Dr. Sam Gipp explains KJVO

8/4/2015 UPDATE: Dr. Gipp got his own YouTube channel and the original vimeo account put a password on all the old videos, so I’m embedding the YouTube clips below including the two newer ones (Episode 6 and Episode 7).

One of these days, I’m going to engage in a more thorough rebuttal of the King James Only position (I think it’s not just wrong; it’s indefensible and spiritually dangerous), but in the meantime, you can see the classic confrontation on the issue here.


We haven’t looked at much King James Onlyism (KJVO) in quite some time, but a Biblical tools course brought it back to me this past week and I found some interesting things.

Unusually, I’m going to turn this humble corner of the internet into a vblog. The reason for this it that we have access to what the strongest proponents and opponents of KJVO have to offer in their own words and on camera.

To kick things off, I’d like to introduce you all to Dr. Sam Gipp. He has been a strong and outspoken KJVO advocate for 40+ years and he has put together a series of videos explaining the KJVO arguments and counter-arguments.

I’ve imbeded them below, but for those of you seeing this in e-mail, you can view them here (updated 12/16): Part 1, Part 2, Part 3, Part 4. Episode 1, Episode 2, Episode 3, Episode 4, Episode 5. (updated 8/11/2015): Episode 1, Episode 2, Episode 3, Episode 4, Episode 5, Episode 6, Episode 7.

Let me know what you think!

3 thoughts on “Dr. Sam Gipp explains KJVO

  • November 12, 2013 at 10:27 pm

    So, Laura and I happened to be sitting next to one another and watched the first few… I finished watching the rest and we were intrigued by the first one mainly. I hadn’t heard or seen the KJVO position presented so nicely. Mostly it’s the raving people I’ve come across, who by their half mad appearance and insistence insist their right without having any real proofs…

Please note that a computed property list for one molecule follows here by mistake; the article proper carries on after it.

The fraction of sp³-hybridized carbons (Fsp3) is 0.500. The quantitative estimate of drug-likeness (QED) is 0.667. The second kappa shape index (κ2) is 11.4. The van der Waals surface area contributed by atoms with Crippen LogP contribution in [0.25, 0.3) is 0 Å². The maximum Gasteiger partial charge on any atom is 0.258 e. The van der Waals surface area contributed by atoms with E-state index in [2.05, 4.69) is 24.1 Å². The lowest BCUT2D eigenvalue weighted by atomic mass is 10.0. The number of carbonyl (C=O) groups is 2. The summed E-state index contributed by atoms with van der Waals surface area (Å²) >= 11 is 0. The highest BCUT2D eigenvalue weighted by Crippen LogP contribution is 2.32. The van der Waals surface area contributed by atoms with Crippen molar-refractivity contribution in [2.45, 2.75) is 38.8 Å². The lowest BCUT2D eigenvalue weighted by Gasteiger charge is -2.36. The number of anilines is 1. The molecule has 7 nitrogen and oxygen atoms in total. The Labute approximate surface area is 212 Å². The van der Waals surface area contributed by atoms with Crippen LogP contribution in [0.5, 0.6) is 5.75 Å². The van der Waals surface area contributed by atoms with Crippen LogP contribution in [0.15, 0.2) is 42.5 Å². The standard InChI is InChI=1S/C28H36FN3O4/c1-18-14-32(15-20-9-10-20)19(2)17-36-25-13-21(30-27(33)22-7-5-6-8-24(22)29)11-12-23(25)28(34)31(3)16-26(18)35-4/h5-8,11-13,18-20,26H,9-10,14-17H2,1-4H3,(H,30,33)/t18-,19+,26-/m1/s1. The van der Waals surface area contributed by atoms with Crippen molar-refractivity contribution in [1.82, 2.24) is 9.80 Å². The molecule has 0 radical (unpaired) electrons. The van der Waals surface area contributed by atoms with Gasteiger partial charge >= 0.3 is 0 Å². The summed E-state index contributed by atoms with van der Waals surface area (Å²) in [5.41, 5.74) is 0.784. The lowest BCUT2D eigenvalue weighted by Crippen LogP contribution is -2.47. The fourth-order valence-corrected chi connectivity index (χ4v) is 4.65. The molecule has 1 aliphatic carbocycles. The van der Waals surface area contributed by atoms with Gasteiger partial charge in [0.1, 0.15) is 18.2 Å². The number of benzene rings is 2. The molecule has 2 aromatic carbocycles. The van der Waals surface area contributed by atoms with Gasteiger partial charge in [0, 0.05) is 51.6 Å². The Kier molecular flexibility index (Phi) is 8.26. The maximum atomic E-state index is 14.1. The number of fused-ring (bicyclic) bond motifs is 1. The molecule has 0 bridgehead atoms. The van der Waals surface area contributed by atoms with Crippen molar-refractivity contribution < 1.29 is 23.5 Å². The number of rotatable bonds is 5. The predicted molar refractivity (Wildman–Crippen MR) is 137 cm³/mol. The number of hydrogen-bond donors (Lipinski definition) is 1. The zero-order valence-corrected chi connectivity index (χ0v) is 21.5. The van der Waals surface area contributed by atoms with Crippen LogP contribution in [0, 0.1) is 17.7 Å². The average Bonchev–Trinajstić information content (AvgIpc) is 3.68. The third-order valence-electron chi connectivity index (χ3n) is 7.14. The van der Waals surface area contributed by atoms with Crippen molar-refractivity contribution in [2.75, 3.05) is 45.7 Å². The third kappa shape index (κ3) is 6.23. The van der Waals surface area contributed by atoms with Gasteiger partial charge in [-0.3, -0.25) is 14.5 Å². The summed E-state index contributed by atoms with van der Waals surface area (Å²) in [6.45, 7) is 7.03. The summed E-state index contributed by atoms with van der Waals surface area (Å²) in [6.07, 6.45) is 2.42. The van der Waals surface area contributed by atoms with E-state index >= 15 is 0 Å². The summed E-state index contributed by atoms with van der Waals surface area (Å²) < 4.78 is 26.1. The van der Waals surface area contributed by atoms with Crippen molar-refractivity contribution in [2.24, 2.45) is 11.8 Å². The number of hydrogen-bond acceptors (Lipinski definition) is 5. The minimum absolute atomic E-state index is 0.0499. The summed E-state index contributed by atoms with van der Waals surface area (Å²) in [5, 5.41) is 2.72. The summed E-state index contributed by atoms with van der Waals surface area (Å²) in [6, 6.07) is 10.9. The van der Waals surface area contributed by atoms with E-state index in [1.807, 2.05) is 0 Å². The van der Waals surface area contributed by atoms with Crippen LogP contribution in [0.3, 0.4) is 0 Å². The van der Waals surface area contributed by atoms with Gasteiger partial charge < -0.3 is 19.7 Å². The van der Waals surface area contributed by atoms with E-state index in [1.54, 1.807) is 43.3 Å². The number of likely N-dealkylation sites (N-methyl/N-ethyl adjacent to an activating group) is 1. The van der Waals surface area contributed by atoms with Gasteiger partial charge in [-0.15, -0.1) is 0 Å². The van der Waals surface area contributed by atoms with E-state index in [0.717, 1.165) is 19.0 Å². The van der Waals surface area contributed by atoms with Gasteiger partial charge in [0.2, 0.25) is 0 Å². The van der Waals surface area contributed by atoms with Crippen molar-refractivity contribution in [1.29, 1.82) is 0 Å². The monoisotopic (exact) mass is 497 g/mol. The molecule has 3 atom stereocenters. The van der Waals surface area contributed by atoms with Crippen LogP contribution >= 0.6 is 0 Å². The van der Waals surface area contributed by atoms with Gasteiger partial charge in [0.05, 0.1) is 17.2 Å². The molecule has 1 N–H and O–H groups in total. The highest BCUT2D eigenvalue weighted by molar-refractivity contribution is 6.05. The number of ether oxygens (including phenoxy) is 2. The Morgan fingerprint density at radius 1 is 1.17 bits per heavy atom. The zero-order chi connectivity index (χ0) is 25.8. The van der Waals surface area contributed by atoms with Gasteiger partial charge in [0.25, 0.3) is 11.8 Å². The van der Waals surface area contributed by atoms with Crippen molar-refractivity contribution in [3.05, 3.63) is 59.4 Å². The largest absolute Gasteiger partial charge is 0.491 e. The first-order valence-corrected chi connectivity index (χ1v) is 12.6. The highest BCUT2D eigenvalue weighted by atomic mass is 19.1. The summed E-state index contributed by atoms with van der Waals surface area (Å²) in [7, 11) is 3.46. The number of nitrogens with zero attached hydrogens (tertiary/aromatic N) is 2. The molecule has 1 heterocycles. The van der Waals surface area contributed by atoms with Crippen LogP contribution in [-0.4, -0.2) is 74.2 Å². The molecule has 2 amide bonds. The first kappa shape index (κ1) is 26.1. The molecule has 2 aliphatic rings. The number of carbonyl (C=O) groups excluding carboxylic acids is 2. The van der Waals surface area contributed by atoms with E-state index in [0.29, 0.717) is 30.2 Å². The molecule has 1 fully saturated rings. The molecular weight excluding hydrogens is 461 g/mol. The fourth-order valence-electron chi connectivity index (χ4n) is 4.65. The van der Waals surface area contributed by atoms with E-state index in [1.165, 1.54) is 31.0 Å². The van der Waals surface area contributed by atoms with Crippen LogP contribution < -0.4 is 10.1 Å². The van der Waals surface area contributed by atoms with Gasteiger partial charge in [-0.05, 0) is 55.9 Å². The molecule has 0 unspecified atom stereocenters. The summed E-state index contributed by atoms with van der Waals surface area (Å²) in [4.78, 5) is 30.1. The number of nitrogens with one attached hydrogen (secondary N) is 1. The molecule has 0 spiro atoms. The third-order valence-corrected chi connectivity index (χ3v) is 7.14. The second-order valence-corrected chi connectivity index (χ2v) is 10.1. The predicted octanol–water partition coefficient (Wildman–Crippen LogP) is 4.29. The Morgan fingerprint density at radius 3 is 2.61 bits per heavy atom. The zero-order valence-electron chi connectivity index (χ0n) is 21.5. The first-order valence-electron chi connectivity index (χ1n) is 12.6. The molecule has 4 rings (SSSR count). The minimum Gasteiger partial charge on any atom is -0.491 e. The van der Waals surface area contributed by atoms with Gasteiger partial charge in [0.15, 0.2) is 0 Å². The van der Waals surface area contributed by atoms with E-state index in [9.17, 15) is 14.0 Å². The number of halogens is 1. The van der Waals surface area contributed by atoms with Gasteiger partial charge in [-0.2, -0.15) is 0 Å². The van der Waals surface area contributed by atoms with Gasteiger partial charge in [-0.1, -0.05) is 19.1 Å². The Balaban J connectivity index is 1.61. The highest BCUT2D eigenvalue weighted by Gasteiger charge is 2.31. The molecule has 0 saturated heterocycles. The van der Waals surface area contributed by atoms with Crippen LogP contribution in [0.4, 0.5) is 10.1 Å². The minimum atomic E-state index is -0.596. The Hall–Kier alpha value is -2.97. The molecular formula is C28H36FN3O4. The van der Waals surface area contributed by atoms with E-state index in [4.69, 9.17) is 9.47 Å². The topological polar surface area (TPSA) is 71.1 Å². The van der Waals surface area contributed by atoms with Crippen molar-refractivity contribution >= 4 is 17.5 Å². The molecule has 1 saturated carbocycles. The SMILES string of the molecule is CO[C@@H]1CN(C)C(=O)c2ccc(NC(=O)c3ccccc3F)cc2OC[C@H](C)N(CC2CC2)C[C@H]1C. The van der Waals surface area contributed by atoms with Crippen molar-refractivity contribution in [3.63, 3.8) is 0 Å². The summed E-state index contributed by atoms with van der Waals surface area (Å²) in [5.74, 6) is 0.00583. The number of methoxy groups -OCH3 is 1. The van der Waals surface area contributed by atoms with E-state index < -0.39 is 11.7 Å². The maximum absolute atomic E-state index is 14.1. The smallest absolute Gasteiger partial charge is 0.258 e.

Dr. Gipp comes across more reasonable. So presentation notes aside…

    It did have me reading all your other posts on the issue, and now has me looking into the history of the texts in general. I do have a couple issues outside what he addressed, but that was fun. Two examples:
    1. Why not just used the Antioch greek manuscripts/TR? If it is unpolluted why use the KJV at all, it’s a translation?
    2. What do missionaries do? Laura knows a lady who stopped supporting missionaries because they didn’t use the KJV with the foreigners. Apparently she expects everyone to learn (old) English to read their Bibles… I feel like I’m talking with a Muslim about the Koran in Arabic again…

    • November 14, 2013 at 8:06 am

      Hey brother! Sorry your comment didn’t get approved earlier. You’re on the “pre-approved’ list now. Don’t spam me. :-)

      I love this topic because it forces me to dive into the Bible’s transmission history, my favorite topic.

      To your first point, I think they would say that the KJV supersedes the original manuscripts. I just posted Dr. Gipp’s statements saying so. Basically, for the extreme KJV-Onlyist (like Dr. Gipp), any discussion about manuscripts or TR is a smoke screen because, as he says, if the original contradicts the KJV, then KJV wins.

      I’ll get into more of this later, but the deal with KJV-onlyism is that it’s not a historical or textual conversational one, it’s a doctrinal one. KJV-Onlyist cling to the KJV for doctrinal reasons, not historical or empirical ones. This presentation explains the position: http://www.youtube.com/watch?v=RL1px3GRfo4

      What drives me nuts about these is, I have yet to hear a KJV-Only advocate get the transmission history right. Even in the link I just gave you (presented in 2010), says that KJV comes from the Majority Text (5,321 manuscripts) when it was actually translated from Erasmus’s Greek text which used 6-12 manuscripts. It drives me crazy.

      To your second point, yes, their doctrine (again, it’s a doctrine) is closer to a Muslim’s understanding of Scripture than a Protestant’s understanding. It’s really…weird. It seems like we had a clash of arguments about whether or not we should leave the traditional text in favor of translation. But it seems to me that KJV Only advocates want to relitigate the issue and they take the side of, well, those who didn’t want the KJV. The whole thing is so odd to me.

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